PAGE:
Thanks to Utah's unemployment rate remaining at 2.8 percent in December, 1997 will go down in the state's economic history as the lowest annual unemployment since 1952, according to Ken Jensen, chief economist in the Utah Department of Workforce Services.
The 2.8 percent unemployment in December remained unchanged from November. The average annual rate will be 3.2 percent for 1997, he said.About 29,400 Utahns were unemployed in December, a drop from the 33,900 unemployed in December 1996.
Jensen said cutbacks recently announced by major corporations in Utah should have little effect on the unemployment rate. "These events are announced weeks in advance to allow affected workers time to start looking for other work. The laid-off employees are also usually granted severance pay, which will further delay their application for unemployment compensation, so it will be April or May before they begin entering our estimates."
He said an indicator of Utah's economic situation, the year-to-year comparison of the growth in non-farm jobs, stood at 3.9 percent in December, declined only 0.1 percent from the November figure. "This is the first time since November 1992 that the year-over job growth rate has falled below 4 percent, but there is no cause for alarm," Jensen said.
Job growth has been gradually slowing since mid-1996, which is the best the state could have hoped for following three years of rapid expansion, Jensen said. "We are now experiencing sustainable economic growth that does not overly stretch our capacity to provide workers."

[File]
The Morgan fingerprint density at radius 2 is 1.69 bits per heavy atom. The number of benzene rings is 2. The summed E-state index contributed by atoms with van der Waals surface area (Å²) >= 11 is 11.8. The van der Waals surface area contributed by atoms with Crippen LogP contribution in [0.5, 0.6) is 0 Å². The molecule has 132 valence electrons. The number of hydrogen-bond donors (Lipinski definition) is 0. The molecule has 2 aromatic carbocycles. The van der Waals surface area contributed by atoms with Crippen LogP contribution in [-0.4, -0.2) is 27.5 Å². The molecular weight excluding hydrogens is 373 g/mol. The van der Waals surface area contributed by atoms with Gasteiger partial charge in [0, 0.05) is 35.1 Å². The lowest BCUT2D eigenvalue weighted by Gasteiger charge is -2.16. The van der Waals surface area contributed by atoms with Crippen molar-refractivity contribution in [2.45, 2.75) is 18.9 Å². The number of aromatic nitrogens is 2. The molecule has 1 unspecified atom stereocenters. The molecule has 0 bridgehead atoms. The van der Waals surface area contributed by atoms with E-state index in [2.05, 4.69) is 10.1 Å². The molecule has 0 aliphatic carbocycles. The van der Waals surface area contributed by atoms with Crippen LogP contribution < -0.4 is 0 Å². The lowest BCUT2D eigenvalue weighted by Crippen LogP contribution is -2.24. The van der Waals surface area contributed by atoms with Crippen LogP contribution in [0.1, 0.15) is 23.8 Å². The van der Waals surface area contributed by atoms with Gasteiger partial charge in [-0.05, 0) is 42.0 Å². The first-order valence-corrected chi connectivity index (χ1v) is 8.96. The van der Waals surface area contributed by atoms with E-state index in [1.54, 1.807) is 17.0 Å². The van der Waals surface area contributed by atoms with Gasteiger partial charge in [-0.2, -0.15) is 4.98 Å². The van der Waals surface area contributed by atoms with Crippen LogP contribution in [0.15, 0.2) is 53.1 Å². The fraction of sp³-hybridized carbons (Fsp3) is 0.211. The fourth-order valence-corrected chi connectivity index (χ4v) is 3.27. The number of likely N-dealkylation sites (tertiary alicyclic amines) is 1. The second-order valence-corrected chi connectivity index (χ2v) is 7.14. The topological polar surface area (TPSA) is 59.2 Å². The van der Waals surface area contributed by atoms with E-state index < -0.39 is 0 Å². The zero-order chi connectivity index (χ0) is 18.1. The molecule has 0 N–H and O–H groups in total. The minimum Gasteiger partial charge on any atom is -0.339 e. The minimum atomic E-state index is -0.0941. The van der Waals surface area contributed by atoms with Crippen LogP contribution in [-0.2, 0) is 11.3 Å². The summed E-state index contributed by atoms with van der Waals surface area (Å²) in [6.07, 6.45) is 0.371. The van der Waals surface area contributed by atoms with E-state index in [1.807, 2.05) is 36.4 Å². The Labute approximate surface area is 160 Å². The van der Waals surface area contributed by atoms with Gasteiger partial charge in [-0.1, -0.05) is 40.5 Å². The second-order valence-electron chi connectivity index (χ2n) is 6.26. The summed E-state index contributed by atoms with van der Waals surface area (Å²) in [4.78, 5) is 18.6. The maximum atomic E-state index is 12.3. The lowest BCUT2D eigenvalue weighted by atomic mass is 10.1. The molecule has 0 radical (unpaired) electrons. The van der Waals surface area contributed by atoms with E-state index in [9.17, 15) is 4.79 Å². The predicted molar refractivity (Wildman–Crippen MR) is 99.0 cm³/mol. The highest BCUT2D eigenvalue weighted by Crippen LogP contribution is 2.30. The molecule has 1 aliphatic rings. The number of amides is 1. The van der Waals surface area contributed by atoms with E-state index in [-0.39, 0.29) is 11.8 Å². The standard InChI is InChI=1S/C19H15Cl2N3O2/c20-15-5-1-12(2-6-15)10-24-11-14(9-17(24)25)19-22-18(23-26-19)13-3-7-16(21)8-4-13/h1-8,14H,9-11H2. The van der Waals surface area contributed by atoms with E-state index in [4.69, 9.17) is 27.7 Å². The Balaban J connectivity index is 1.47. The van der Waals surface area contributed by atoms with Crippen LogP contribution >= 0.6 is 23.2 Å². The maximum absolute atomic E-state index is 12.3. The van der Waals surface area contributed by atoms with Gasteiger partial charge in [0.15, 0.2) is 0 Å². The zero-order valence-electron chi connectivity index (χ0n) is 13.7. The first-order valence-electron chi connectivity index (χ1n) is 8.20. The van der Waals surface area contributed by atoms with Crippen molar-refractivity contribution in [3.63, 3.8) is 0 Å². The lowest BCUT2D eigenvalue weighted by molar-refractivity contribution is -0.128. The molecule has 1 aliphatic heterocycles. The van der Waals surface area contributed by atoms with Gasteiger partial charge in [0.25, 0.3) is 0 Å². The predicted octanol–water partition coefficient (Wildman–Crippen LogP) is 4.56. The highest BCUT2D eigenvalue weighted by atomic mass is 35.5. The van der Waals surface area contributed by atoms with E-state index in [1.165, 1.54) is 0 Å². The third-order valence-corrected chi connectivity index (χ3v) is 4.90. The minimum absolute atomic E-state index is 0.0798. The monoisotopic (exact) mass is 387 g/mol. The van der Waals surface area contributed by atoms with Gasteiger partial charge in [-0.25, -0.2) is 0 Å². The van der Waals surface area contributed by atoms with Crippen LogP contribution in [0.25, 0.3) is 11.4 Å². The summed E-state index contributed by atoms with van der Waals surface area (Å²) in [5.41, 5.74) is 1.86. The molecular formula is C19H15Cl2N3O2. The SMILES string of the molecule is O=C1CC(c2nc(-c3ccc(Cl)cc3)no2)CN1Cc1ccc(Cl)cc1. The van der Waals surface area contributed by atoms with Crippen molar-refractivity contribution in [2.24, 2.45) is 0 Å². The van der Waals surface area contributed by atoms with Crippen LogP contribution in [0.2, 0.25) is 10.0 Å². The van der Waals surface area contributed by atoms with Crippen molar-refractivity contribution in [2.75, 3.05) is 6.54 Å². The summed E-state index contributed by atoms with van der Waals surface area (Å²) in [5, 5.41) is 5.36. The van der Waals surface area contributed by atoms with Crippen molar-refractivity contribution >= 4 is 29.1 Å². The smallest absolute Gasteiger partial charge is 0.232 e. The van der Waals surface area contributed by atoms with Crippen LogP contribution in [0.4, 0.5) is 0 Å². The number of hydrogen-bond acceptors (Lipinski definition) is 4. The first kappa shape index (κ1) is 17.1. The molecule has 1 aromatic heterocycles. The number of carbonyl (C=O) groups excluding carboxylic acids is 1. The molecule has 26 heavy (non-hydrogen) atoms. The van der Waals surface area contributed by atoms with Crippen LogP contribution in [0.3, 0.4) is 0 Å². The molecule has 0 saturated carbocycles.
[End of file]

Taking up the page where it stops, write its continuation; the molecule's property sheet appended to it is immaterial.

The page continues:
Nationally, unemployment rose slightly in December to 4.7 percent, but that wasn't enough to spoil 1997's record as the best year for American job-seekers since 1973.
The average for the year, 4.9 percent, was the best since an identical rate in 1973, the Labor Department said Friday. Unemployment hasn't been lower since 1969, when it was 3.5 percent.
December's seasonally adjusted annual rate of joblessness - up from 4.6 percent in November - still was substantially lower than the rate at the start of the year, 5.3 percent.
Employers added a larger-than-expected 370,000 jobs in December, bringing U.S. payrolls to 123.9 million. That's 3.2 million more than a year earlier, the largest job creation since payrolls grew by 3.9 million jobs in 1994.
Labor markets were so strong last year that for months economists were expecting growth-dampening interest-rate increases from the Federal Reserve, which feared low unemployment would push wages higher, encouraging consumer price inflation.
But except for a single quarter-point increase in March, the rate increases never came. Now, with turmoil in Asia threatening to slash U.S. export sales, the Fed is likely to postpone any rate increase for some time and may need to cut rates later this year.